Rendering in napari

This document outlines our plans for making napari’s rendering non-blocking. We hope to update this document as we progress so it can be an accurate record of the final implementation.

Blocked UI

In May 2020 we looked into these three issues related to napari’s blocked UI:




UI blocked by Disk or Network IO while rendering multi-scale images


UI blocked while rendering large in-memory images (not multi-scale)


UI blocked while rendering small images due to lazy computations

When the UI is “blocked” napari feels slow and lags. It’s not just an aesthetic issue, manipulation of interactive UI elements like sliders becomes nearly impossible if the framerate is low enough. Blocking can even lead to the “spinning wheel of death” on Macs indicating the application is hung.

Napari is very extensible and customizable and users can create what amounts to custom applications built on top of napari. In those cases a blocked UI doesn’t just hamper viewing images, it can take down their entire application. For all of these reasons we never want napari’s GUI thread to block.


Most screens refresh at 60Hz and ideally GUI applications draw at the same speed. If 60Hz cannot be achieved the application should draw as fast as possible. Slow framerates lead to bad user experiences:



User Experience
















Even if the average rate is fast, applications are called janky if their framerate jumps around. Even one slow frame can be annoying to the user. We want napari’s average framerate to be high but we also want the framerate to be as consistent as possible.

Array-like Interface

Napari renders data out of an “array-like” interface, it can use any object that supports numpy’s slicing syntax. This is a powerful abstraction, but the flexibility creates a huge challenge for napari. Many graphics applications have specific and customized data formats, but napari needs to work with basically any source of data.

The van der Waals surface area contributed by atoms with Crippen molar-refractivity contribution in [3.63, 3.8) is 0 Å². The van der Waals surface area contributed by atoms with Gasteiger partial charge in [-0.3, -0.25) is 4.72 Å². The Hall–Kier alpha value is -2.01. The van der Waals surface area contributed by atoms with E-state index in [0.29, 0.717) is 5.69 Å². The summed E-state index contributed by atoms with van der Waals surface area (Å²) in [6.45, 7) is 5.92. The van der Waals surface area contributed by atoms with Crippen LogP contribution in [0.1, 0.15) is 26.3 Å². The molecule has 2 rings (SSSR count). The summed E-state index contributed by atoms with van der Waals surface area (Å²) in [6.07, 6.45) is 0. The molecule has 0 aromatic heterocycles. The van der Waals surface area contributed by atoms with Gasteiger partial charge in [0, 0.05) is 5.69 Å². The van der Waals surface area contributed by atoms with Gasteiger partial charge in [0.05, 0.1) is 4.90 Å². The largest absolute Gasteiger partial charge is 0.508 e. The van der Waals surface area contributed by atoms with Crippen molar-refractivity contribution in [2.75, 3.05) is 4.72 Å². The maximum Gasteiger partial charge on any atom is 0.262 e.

With Dask or custom code it’s possible that an array access will result in disk or network IO. It’s even possible the data does not exist at all and it will be computed on-the-fly. In this case the user’s code is doing the computation and napari has no control or visibility into the computation or how long it will take.

In #845 the array access leads to loading data from disk or over the network. In #1320 the array access leads to a machine learning calculation with Torch. In #1300 the problem is different. There the data is already entirely in memory, but it’s not chunked. In that particular case we transfer 100’s of MB to the card in one shot and this is what blocks the UI. We can’t allow huge monolithic arrays of data in napari. Everything must be broken down into reasonably sized chunks.


In order to never block the GUI thread we need to do two things:

  1. Always break data into chunks. The exact maximum chunk size is TBD.

  2. Never call asarray on user data from the GUI thread since we don’t know what it will do or how long it will take.

Render Algorithm